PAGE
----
Marsha Mirrione was 19 when her boy was born on that Christmas Eve night. However, the year was 1967 and her son was illegitimate. Pressured by the social conventions of the 1960s, she gave her son, Edmond resident Dane Johnson, up for adoption after his birth in Tulsa.

Johnson was adopted by loving parents financially prepared for a new baby. There was no lack of caring and love to go around. As a child, and even in later years, he had no interest in the identity of his biological mother. It wasn’t until Johnson discovered he was a borderline diabetic that he decided it was time to obtain some medical records – and some other answers, as well.

“I just really felt the time was here to find her,” Johnson says, “I was thinking at the least I would find medical history. At the most I would find my mom, a new family, my heritage.”

Johnson started his search in his hometown of Tulsa. From there a chain of court documents, public records and Internet searches led him back to Oklahoma City. Eventually, he found a name. He found a number. And it was time to make a life-changing call.

“I was very anxious, and was wrestling with how I’m going to do this. It needed to be handled as delicately as I could without causing her alarm” Johnson says. “I knew I had a brother and I knew I had a sister, and I knew it was time to call.”

So on April 20, 2008, with trembling hands and a rapidly beating heart, he called his birth mother for the first time. He calmly walked her through a series of questions to verify her identity – and the voice on the other end of the line had all the answers. The line silenced when the impact of the call sank in for both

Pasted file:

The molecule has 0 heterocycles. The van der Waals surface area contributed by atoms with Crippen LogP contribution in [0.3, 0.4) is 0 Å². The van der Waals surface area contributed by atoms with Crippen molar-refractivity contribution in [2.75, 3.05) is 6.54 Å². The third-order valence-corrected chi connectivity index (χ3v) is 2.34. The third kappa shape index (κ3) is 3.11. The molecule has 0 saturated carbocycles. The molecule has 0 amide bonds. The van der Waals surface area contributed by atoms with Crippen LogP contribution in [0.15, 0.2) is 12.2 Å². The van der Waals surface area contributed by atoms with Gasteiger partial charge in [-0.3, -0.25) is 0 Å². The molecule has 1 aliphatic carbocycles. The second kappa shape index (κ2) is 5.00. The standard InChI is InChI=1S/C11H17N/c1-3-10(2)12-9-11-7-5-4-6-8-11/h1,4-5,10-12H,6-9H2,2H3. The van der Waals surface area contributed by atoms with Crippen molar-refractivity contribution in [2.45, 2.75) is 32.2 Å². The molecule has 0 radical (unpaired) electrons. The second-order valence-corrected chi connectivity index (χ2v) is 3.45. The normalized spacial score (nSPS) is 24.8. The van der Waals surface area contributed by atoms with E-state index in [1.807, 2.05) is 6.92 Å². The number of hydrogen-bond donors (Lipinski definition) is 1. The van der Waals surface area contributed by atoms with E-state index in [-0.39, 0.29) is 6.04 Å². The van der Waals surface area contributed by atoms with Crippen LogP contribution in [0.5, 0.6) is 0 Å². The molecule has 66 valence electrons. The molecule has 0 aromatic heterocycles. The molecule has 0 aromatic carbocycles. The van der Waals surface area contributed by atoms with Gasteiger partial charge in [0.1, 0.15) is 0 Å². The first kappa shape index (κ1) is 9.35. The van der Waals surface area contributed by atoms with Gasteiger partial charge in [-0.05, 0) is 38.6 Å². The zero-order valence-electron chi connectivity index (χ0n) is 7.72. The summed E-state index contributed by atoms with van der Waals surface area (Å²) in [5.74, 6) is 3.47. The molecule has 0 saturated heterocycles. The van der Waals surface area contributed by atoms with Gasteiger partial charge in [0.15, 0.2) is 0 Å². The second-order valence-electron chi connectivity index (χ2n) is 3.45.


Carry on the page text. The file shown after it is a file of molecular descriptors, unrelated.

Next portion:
of them.

“I instantly felt afraid, thrilled and puzzled all at once,” Mirrione says, “Not a single day has passed since the last time I saw my first born that he didn’t cross my mind, not one.”

At the time Mirrione gave Dane up for adoption, mothers had a choice after the birth: never see their child, or spend a few days with them before leaving them with adoption officials. She chose to spend that small amount of time with her son, and then spent the next 40 years praying she would see him again
before dying.

“I wanted him to be the one to contact me,” says Mirrione, “I just felt that if I were the one initiating the search, I could be intruding.”

Since that phone call, the two have shared a lifetime of stories. They’re preparing to celebrate their first Christmas together and to celebrate the event that started this whole story – Dane’s birthday; a miracle for both of them.

“All of our families have been so understanding about this,” Mirrione says. “I know that Dane has a mother and father, but all of our family members have welcomed each other with open arms. It truly is an answer to my prayers.”

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